August 15, 2013

This month of Elul leads up to Rosh Hashanah and Yom Kippur.  It is a time of reflection and tishuvah, return, but with what should we emerge from this process? 

Elul, Rosh Hashanah, the 10 Days of Tishuvah and Yom Kippur culminates in a service performed once a year on Yom Kippur itself, on the holiest day, in the holiest place, by the holiest person.  But it was also, perhaps the strangest service in Judaism.  As the Torah states in Vayikra/Leviticus 16:

ומאת עדת בני ישראל יִקח שני שעירי עִזים לחטאת ואיל אחד לעֹלה… ולקח את שני השעירִם, והעמיד אֹתם לפני ה' פתח אֹהל מועד. ונתן אהרן על שני השעירִם גֹרלות: גורל אחד לה' וגורל אחד לעזאזל. והקריב אהרן את השעיר אשר עלה עליו הגורל לה', ועשהוּ חטאת; והשעיר אשר עלה עליו הגורל לעזאזל יָעֳמד חי לפני ה' לכפר עליו, לשלח אֹתו לעזאזל המדברה.

7. And he (the High Priest) shall take the two goats, and present them before the Lord at the door of the Tent of Meeting.
8. And Aaron shall cast lots upon the two goats; one lot for the Lord, and the other lot for Azazel.
9. And Aaron shall bring the goat upon which the Lord’s lot fell, and offer him for a sin offering.
10. But the goat, on which the lot fell to be for Azazel, shall be presented alive before the Lord, to make an atonement with him, and to let him go to Azazel into the wilderness.

This Yom Kippur service is the only ongoing mitzvah which specifically required a randomizer.  In addition, these two goats from which one is chosen to be a sacrifice and the other, which in a truly strange seemingly un-Jewish act of wanton destruction is thrown off a cliff, had to be identical, in a way -twins.  One no different that the other, no more deserving, no more holy, no more attractive; exactly the same but with diametrically opposite ends.  As the Mishna in Yoma 62a states:

משנה. שני שעירי יום הכפורים מצותן שיהיו שניהן שוין במראה ובקומה ובדמים ובלקיחתן כאחד.

“The two goats of Yom Kippur had to be the same in appearance, height, and value, and they had to be purchased at the exactly the same time.”

Not only the two goats but the lots used to choose them had to be exactly the same, save the consequences engraved upon them.  As the Talmud, Yoma 37a says:

וקלפי היתה שם ובה שני גורלות. – תלמוד לומר גורל אחד לה' וגורל אחד לעזאזל, אין כאן לשם אלא גורל אחד ואין כאן לעזאזל אלא אחד. יכול יתן של שם ושל עזאזל על זה, ושל שם ושל עזאזל על זה – תלמוד לומר גורל אחד [לה' – אין כאן לה' אלא אחד, ואין כאן לעזאזל אלא אחד]. אם כן מה תלמוד לומר גורלות? שיהיו שוין, שלא יעשה אחד של זהב ואחד של כסף, אחד גדול ואחד קטן. גורלות של כל דבר, פשיטא! – לא צריכא לכדתניא לפי שמצינו בציץ שהשם כתוב עליו והוא של זהב, יכול אף זה כן – תלמוד לומר גורל גורל ריבה. ריבה של זית, ריבה של אגוז, ריבה של אשכרוע.

The lots must be the same.  Not one of gold and one of silver, one large and one small.  The lots may be made from anything but they must be identical. 

The central service of the holiest day, the day of judgment and atonement, of G-d being most present, revolved around two completely identical goats, costing the same, looking the same, chosen by identical lots, yet with opposite, truly random destinies.  One for G-d the other for Azazel, for wanton, seemingly purposeless destruction.

This service almost seems as if, G-d forbid, it were engineered by a cynic, a tongue in cheek Dadaist, mocking G-d and us and the world G-d created, by attempting to highlight, though an eccentric act of performance art, the seemingly banal randomness of good and evil, the arbitrary meaninglessness of life, human will, choice, destiny and purpose.  Though exactly the same, one is randomly chosen for G-d, for holiness, for a sacrifice in the holiest place, and one to be thrown off a cliff in a barren place, alone, witnessed by no one, not even its executioner who had to turn his back to push it off the cliff to its death, torn limb from limb.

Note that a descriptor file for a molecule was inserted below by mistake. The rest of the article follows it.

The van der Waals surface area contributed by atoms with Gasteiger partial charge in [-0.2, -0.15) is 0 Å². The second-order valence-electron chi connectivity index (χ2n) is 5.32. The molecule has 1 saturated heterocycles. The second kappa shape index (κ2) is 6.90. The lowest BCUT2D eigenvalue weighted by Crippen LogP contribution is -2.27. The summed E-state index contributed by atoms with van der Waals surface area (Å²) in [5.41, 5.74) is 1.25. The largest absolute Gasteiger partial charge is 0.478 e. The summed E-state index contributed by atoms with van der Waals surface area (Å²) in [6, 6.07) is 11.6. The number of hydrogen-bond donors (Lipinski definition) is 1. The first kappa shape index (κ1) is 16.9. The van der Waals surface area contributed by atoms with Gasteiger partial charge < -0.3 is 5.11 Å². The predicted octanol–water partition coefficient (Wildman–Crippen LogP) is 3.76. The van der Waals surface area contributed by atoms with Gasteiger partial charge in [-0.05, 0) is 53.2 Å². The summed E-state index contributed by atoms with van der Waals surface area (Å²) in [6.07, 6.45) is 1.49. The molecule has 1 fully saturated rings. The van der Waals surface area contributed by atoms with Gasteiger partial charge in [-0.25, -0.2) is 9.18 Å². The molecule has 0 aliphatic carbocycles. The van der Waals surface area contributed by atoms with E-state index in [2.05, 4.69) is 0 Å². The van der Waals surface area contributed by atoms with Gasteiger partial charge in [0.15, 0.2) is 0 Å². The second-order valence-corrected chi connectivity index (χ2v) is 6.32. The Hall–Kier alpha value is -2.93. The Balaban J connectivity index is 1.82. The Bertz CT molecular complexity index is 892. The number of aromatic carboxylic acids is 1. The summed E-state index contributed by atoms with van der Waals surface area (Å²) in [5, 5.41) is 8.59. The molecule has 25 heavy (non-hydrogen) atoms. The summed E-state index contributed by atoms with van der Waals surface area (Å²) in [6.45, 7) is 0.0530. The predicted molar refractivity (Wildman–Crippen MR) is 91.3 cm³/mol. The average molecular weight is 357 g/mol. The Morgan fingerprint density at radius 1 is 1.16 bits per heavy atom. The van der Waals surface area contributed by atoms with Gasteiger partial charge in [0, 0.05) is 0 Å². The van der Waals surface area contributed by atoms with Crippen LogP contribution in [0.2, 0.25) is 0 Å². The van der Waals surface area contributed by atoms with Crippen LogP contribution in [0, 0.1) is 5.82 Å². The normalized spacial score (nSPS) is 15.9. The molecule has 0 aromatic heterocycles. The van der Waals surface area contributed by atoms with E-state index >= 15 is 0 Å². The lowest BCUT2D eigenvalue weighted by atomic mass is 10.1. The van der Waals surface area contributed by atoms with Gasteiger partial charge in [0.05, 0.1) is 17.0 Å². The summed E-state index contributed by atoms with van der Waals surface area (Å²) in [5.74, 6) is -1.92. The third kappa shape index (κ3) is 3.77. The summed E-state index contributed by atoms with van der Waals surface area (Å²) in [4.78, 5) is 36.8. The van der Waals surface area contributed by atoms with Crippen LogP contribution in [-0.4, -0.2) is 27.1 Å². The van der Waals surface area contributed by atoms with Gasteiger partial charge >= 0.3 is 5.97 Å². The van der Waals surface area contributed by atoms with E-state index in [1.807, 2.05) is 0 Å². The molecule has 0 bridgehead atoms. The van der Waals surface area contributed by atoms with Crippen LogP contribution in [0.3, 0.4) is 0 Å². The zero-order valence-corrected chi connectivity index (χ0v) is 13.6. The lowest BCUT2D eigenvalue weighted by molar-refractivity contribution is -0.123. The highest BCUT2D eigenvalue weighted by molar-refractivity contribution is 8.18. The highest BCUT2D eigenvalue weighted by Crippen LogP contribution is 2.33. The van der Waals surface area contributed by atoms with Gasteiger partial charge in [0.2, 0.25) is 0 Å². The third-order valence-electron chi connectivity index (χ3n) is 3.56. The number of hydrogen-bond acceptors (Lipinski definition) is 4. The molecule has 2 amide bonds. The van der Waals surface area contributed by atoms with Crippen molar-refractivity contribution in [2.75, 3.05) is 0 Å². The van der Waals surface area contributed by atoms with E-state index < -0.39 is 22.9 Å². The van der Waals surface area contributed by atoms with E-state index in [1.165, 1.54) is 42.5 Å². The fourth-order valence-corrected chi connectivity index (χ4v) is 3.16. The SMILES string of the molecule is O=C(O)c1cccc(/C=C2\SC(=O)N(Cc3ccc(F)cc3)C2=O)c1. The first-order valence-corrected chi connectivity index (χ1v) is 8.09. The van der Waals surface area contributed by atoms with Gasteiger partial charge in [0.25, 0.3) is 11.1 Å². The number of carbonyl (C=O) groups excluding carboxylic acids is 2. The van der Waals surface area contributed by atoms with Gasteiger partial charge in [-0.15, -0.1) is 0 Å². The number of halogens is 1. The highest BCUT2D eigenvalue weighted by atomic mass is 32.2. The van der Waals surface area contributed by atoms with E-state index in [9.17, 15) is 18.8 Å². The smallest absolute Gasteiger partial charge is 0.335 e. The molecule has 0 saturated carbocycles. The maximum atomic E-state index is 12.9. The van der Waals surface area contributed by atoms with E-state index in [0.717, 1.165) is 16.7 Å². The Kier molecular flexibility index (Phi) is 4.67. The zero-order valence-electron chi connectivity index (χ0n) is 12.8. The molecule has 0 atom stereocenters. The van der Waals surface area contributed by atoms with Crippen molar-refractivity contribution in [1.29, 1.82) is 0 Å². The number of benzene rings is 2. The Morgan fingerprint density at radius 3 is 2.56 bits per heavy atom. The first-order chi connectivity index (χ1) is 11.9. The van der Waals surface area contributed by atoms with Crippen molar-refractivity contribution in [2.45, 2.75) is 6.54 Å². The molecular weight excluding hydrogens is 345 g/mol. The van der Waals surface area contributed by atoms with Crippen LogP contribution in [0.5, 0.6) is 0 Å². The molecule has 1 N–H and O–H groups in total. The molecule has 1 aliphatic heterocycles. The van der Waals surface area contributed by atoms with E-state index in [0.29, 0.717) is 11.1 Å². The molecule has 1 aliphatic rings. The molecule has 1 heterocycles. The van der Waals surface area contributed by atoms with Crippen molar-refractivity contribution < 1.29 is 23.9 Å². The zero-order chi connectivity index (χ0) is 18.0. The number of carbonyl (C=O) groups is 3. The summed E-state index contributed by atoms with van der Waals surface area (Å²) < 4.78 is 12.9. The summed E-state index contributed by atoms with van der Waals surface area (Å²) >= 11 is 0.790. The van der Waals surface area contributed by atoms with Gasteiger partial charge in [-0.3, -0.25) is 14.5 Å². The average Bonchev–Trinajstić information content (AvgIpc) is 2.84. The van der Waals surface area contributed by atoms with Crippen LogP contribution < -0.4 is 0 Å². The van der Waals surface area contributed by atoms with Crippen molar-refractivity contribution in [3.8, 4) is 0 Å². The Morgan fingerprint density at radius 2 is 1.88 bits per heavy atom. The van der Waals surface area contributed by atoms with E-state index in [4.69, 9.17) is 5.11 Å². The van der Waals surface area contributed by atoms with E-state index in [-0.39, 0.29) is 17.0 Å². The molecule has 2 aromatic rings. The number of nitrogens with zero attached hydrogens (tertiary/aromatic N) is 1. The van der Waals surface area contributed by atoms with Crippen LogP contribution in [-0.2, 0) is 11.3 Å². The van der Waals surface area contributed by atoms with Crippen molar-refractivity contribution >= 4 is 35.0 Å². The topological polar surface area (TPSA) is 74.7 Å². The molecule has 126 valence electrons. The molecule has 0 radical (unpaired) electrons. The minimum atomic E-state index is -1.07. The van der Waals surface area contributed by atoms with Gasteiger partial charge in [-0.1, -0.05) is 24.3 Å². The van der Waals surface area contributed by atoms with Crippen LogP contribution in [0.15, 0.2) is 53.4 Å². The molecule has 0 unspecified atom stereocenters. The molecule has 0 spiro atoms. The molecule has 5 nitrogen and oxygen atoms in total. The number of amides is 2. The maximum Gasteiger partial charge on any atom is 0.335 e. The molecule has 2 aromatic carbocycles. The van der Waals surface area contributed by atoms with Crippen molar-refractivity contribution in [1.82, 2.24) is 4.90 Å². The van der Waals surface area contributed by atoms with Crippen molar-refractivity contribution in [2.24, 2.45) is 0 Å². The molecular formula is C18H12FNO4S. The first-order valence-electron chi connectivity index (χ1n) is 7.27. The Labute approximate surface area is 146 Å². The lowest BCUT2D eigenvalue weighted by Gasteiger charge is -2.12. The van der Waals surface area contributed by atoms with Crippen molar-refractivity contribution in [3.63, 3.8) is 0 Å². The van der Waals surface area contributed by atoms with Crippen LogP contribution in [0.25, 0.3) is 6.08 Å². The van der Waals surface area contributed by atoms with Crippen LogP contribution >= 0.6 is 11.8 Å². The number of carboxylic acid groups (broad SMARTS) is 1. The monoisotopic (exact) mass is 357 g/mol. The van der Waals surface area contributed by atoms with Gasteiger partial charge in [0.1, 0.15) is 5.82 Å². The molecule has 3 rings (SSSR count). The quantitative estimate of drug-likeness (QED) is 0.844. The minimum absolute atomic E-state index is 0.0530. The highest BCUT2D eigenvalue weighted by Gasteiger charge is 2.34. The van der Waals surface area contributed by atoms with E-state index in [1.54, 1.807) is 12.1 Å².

Why is such a thing performed?  How in the world does such a ceremony so seemingly cruel in its randomness bring total atonement for the Jewish people?  Indeed it seems to fly in the face of everything we believe in and hold sacred.

Imagine for a moment that you are one of these two goats in holy Temple, destined for, you assume, a sacrifice.  Now a random lottery chooses one over the other.  Very much like life.  One goat is chosen for G-d, for the alter, the other goat watches as his “twin” is led to the ritual slaughter.  Imagine you are the goat watching.  Your twin has been chosen for a Temple offering.  You are relieved; you are led out of the Temple, you imagine to freedom.   You are calm, smug, only to be thrown from a cliff in the wilderness, in a Jewish ritual act unprecedented throughout the year.

Both goats die.  In fact all goats die, and all of us will die.  The question that matters of course is which has lived the nobler life?  This is the lesson of the tishuvah process.  Not to escape death for another year, not to pray for a physically good year, live what we have for G-d and not for Azazel.

Often we wish to escape from responsibility into an imagined freedom.  But in this world in which we have no control, our freedom from life, from death, is an illusion.  What we can do is aim, within all this randomness of our universe, to live a life of holiness and meaning.  A life La’Hashem-for G-d, and not La’azazel-for naught.   Yom Kippur and the process of tishuvah can not help us to control the coming year, but it can help our life and our inevitable death, be on the Jewish alter, in the temple, not in some forsaken spiritual desert. 

If we the Jewish people understand the message of the two goats, then indeed they can serve as atonement for us.  If not, then it is just another Yom Kippur spent to assuage our guilt, and whose temporary inspiration will erode by Chanukah.

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